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Agri-Line - Le Mars Agricultural Connection

Quarterly Hog Report Shows 7 Percent Increase

WASHINGTON –As of March 1, there were 65.9 million hogs and pigs on U.S. farms, up 7 percent from March 2014, but down slightly from December 1, 2014, according to the Quarterly Hogs and Pigs report published today by the U.S. Department of Agriculture’s National Agricultural Statistics Service (NASS).

Other key findings in the report were:

Of the 65.9 million hogs and pigs, 60.0 million were market hogs, while 5.98 million were kept for breeding.

Between December 2014 and February 2015, 28.8 million pigs were weaned on U.S. farms, up 9 percent from the same time period one year earlier.

From December 2014 through February 2015, U.S. hog and pig producers weaned an average of 10.17 pigs per litter.

U.S. hog producers intend to have 2.87 million sows farrow between March and May 2015, and 2.93 million sows farrow between June and August 2015.

Iowa hog producers accounted for the largest inventory among the states, at 20.4 million head. North Carolina and Minnesota had the second and third largest inventories with 8.40 million and 7.85 million head, respectively.

   

Iowa Continues To Lose Farms

  DES MOINES, Iowa (AP) - The U.S. Department of Agriculture says in a new report that the number of farms in Iowa continues to slide. 
     In an annual report released Thursday the USDA says Iowa farms fell to 88,000 last year, 500 fewer than the year before. Most of the decrease came in the small farm category, those with annual sales between $1,000 and $10,000.
     The number of Iowa farms has fallen 1.2 percent since 2010, while the average farm size is up 1.2 percent in the same period, a reflection of national trends.
     The average farm in Iowa is 347 acres, up one acre from the year before.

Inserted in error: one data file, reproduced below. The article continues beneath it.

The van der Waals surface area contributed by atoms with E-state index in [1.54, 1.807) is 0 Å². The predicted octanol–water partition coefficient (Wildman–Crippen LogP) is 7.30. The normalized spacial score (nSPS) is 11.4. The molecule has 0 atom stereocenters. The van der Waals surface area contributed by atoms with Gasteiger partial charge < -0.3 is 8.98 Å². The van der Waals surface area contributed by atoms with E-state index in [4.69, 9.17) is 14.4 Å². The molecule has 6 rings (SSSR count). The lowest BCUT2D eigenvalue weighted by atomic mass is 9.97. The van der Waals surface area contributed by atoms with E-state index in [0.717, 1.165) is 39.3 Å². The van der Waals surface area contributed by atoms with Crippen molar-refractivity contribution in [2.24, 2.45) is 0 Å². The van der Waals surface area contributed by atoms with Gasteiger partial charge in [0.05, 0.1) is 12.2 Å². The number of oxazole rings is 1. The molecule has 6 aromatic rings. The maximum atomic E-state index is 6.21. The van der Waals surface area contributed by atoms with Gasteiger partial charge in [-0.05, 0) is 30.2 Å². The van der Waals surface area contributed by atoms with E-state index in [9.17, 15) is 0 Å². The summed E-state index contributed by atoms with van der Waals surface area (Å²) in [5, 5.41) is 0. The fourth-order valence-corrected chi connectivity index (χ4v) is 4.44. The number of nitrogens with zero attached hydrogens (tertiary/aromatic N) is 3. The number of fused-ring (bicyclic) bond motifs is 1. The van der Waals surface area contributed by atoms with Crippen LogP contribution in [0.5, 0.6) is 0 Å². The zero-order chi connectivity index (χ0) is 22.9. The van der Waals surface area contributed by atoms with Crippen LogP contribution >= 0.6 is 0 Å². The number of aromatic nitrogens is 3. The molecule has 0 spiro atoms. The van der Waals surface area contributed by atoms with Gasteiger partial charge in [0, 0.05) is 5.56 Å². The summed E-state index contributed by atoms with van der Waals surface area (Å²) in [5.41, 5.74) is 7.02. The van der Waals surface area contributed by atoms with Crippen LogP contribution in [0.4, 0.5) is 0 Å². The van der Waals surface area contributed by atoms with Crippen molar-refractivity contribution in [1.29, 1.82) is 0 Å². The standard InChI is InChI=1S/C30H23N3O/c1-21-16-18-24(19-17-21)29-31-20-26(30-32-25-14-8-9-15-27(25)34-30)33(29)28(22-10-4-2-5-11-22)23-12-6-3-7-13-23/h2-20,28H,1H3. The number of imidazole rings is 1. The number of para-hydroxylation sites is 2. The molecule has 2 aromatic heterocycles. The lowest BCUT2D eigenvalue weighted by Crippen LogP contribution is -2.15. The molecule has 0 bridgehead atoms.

Iowa had 30.5 million acres in farms last year, down 100,000 acres from the year before.

   

Hundreds of Farmers File Suit Against Syngenta

 DES MOINES, Iowa (AP) - Farmers and farm businesses in 20 states have filed more than 360 lawsuits against agricultural chemicals-maker Syngenta, and hundreds more may be coming as a federal judge in Kansas City coordinates the cases so they can proceed.
     The dispute centers around Syngenta's Agrisure Viptera, a corn seed genetically modified to contain a protein that kills corn-eating bugs. China hadn't approved it for import, and boycotted U.S. corn once Viptera was detected in its grain shipments in 2013.
     Farmers who did not plant the seed, grain handlers and exporters claim the boycott cost them money.
     Syngenta says it plans to seek dismissal because there's no legal authority barring the introduction of a U.S. government-approved product simply because it wasn't approved for sale in a foreign country. 
     China approved Viptera in December.

 

   

Grain Prices Likely To Remain Low Through 2015 Marketing Year

(Le Mars) -- Corn prices are low, as are gasoline prices, so how is the ethanol industry faring?  An Iowa State University agricultural economist says the ethanol industry is facing a good news - bad news scenerio with profit margins becoming very slim.

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Chad Hart spoke at a Crop Advantage seminar in Le Mars on Tuesday.  He says ethanol is able to compete when oil prices are high, but times like today, the ethanol industry still needs support from subsidies.
 
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Hart says there isn't much optimism for improvement in the grain prices for this next marketing year.

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The grain marketing specialist says if there is a possibility for hope in the grain markets, it could be with exports.

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